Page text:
Me & my... Ryobi 525GE
By Jon Severs Friday, 29 June 2012
Blessed with young blood intent on constant progression, this family business has expanded its services and workforce. Its new Ryobi was key.
If all had gone to the original plan, Ben Johnson would not have been marketing and sales director at Printworks North. He would not have helped transform his father's company from a £400,000-turnover business into a £1.2m-turnover business and he would not be talking to PrintWeek about the press that had a hand in making the transformation possible. Fortunately, he is extremely happy that things did not follow the original plan.
"My degree was in marketing and e-business and so initially my plan was to move to London and work for an agency," he explains. "However, I got a taste of the print industry when my dad said I could help out at the business; I found it really fascinated me. I didn’t expect to be drawn to it in the way that I was. I love watching the products take shape, overseeing projects from start to finish and all the processes that go into it."
At 26 years old, Johnson is a much-needed injection of young blood into the print industry and, under his father managing director Paul Johnson’s guidance, he has shown how new ideas and a fresh look can transform a business. In the four years or so since he joined, the Wetherby-based company has added the latest MIS and workflow software, a new W2P facility and a new website. The firm has also developed a new mezzanine floor at its premises to gain extra space for new kit, including a Mimaki wide-format machine and a Duplo System 5000 to better serve the four-colour and pharmaceutical booklet work that makes up the bulk of the workload. It also added a whole new approach to customer service, better focused on customer needs. All of this new work, however, created a new problem.
"When the new W2P site went live, we also had an influx of four-colour work through the other changes we have made, so the Ryobi 524 press we were using was swamped with work," says Johnson. "It meant we were struggling to turn work around quick enough to satisfy the demand. What made this situation worse was that we could not do sealing inline, which slowed us down even more. We were washing down the fourth unit and running the jobs through again to seal them. So we decided we needed to look at buying in a five-colour press where we could have the fifth unit for sealing."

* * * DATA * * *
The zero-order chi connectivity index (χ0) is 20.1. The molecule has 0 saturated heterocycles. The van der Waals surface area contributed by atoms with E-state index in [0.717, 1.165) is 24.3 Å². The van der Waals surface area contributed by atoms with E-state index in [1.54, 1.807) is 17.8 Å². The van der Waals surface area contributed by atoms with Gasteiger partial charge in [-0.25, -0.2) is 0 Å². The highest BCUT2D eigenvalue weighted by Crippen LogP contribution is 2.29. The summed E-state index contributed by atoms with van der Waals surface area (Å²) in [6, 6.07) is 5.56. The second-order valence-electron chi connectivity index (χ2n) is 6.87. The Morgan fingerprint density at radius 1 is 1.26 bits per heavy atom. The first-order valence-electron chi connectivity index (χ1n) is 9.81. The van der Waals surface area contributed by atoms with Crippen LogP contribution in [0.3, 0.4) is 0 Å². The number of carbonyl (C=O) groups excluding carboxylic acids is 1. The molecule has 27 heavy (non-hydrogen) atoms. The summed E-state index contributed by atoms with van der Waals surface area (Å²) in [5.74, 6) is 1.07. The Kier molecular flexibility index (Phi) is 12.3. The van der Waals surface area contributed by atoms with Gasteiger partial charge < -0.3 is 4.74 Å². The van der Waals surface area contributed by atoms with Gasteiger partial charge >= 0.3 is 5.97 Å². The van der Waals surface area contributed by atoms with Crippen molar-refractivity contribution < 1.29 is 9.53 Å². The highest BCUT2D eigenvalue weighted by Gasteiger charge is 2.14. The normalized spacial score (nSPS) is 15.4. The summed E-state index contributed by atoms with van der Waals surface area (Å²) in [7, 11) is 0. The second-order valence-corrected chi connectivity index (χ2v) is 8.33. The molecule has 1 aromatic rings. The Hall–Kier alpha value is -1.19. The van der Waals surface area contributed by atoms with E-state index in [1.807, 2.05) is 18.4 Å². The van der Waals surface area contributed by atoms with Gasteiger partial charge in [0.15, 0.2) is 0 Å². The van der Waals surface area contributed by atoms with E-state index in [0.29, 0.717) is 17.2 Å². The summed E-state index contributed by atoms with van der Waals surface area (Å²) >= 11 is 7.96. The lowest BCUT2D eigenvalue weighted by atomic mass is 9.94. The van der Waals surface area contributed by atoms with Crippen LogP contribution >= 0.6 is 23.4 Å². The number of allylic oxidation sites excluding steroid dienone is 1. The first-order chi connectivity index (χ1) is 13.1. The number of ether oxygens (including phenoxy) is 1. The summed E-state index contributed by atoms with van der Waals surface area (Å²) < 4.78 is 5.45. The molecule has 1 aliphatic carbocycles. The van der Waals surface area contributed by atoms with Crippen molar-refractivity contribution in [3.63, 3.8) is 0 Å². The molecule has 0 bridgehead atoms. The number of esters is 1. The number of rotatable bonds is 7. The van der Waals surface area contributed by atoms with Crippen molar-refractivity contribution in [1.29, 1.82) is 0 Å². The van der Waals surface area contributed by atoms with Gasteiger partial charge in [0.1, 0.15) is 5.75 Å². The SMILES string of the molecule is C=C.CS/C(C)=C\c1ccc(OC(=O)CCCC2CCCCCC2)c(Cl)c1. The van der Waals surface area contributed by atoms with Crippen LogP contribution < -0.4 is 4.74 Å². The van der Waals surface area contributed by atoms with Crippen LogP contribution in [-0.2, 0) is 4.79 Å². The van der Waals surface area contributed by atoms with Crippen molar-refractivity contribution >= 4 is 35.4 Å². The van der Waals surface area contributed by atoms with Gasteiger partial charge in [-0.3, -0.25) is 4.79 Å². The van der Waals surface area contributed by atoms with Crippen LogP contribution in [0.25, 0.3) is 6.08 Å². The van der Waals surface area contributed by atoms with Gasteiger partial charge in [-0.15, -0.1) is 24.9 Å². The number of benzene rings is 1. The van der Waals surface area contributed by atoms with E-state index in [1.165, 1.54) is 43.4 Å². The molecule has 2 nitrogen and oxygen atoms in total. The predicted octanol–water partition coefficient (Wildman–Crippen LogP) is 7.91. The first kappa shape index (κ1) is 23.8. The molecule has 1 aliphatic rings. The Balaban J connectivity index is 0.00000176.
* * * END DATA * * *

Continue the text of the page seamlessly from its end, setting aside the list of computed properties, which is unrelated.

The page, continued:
Despite the emphasis on the "new", Printworks turned to old friends Apex Digital Graphics for a solution (Apex has been a supplier to the company for many years). The Ryobi 525GE that the company offered as a solution seemed a perfect fit. Also considered, though, was the Heidelberg Anicolor.
"The Anicolor did have more features but the increased price did not really balance with those extra features and so the Ryobi was the better package for us," says Johnson. "We also had a Ryobi 524 already, which had been perfect. It was really versatile, quick to makeready and easy to maintain. An upgrade to the 525 seemed like a no-brainer, really."
He adds that there were also a few new features on the 525GE that would make the press minders’ lives easier as they sped up makeready and turnaround, while another plus was that Printworks could keep its existing platesetter. Johnson says that with the Anicolor, he would have had to install a platemaker twice the size of the current one – and space was already at a premium for the business. Hence, the decision was made and the machine was installed at the end of December.
The 525GE can handle sheets from 100x105mm to 520x375mm and has a maximum print area of 505x350mm. Print speed is between 3,000sph and 11,000sph and paper thickness is 0.04–0.5mm.
"We suggested that using a fifth unit to enable the work to be printed and sealed in one pass would significantly reduce the bottleneck Printworks was experiencing," says Apex Digital Graphics sales and marketing director Neil Handforth.
"During the commissioning period, we were able to leave the four-colour in operation to ensure a seamless transition to the new press without any loss of production capacity."
Installation of the press took around two weeks, which included a three-day training period for the Printworks operators. Though they were obviously used to the basic structure and functions of the machine, Johnson says there were still a few things to learn, including new functions and controls.